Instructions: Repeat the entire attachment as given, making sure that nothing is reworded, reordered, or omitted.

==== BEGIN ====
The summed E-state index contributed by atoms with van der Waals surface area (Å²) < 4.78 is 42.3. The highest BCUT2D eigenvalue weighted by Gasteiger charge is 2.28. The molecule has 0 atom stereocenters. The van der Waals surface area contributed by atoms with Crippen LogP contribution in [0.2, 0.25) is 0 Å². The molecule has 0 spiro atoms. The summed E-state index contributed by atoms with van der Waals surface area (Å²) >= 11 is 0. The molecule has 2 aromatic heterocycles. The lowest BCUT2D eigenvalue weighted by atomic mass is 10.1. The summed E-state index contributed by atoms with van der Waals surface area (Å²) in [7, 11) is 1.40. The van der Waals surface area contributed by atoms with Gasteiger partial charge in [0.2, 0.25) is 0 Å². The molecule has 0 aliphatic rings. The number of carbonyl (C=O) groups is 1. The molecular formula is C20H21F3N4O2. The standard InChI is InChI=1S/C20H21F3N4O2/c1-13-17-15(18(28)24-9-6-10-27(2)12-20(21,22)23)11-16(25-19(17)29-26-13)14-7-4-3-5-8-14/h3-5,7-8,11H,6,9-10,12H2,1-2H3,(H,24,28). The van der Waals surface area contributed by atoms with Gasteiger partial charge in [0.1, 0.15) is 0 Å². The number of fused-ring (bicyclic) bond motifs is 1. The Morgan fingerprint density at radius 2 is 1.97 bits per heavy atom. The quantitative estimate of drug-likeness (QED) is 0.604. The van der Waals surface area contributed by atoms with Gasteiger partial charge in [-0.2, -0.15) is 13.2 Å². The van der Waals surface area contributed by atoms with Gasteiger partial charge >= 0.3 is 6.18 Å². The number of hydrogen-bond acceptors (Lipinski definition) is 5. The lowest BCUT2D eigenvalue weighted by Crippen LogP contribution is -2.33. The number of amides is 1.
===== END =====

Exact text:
The summed E-state index contributed by atoms with van der Waals surface area (Å²) < 4.78 is 42.3. The highest BCUT2D eigenvalue weighted by Gasteiger charge is 2.28. The molecule has 0 atom stereocenters. The van der Waals surface area contributed by atoms with Crippen LogP contribution in [0.2, 0.25) is 0 Å². The molecule has 0 spiro atoms. The summed E-state index contributed by atoms with van der Waals surface area (Å²) >= 11 is 0. The molecule has 2 aromatic heterocycles. The lowest BCUT2D eigenvalue weighted by atomic mass is 10.1. The summed E-state index contributed by atoms with van der Waals surface area (Å²) in [7, 11) is 1.40. The van der Waals surface area contributed by atoms with Gasteiger partial charge in [0.2, 0.25) is 0 Å². The molecule has 0 aliphatic rings. The number of carbonyl (C=O) groups is 1. The molecular formula is C20H21F3N4O2. The standard InChI is InChI=1S/C20H21F3N4O2/c1-13-17-15(18(28)24-9-6-10-27(2)12-20(21,22)23)11-16(25-19(17)29-26-13)14-7-4-3-5-8-14/h3-5,7-8,11H,6,9-10,12H2,1-2H3,(H,24,28). The van der Waals surface area contributed by atoms with Gasteiger partial charge in [0.1, 0.15) is 0 Å². The number of fused-ring (bicyclic) bond motifs is 1. The Morgan fingerprint density at radius 2 is 1.97 bits per heavy atom. The quantitative estimate of drug-likeness (QED) is 0.604. The van der Waals surface area contributed by atoms with Gasteiger partial charge in [-0.2, -0.15) is 13.2 Å². The van der Waals surface area contributed by atoms with Gasteiger partial charge >= 0.3 is 6.18 Å². The number of hydrogen-bond acceptors (Lipinski definition) is 5. The lowest BCUT2D eigenvalue weighted by Crippen LogP contribution is -2.33. The number of amides is 1.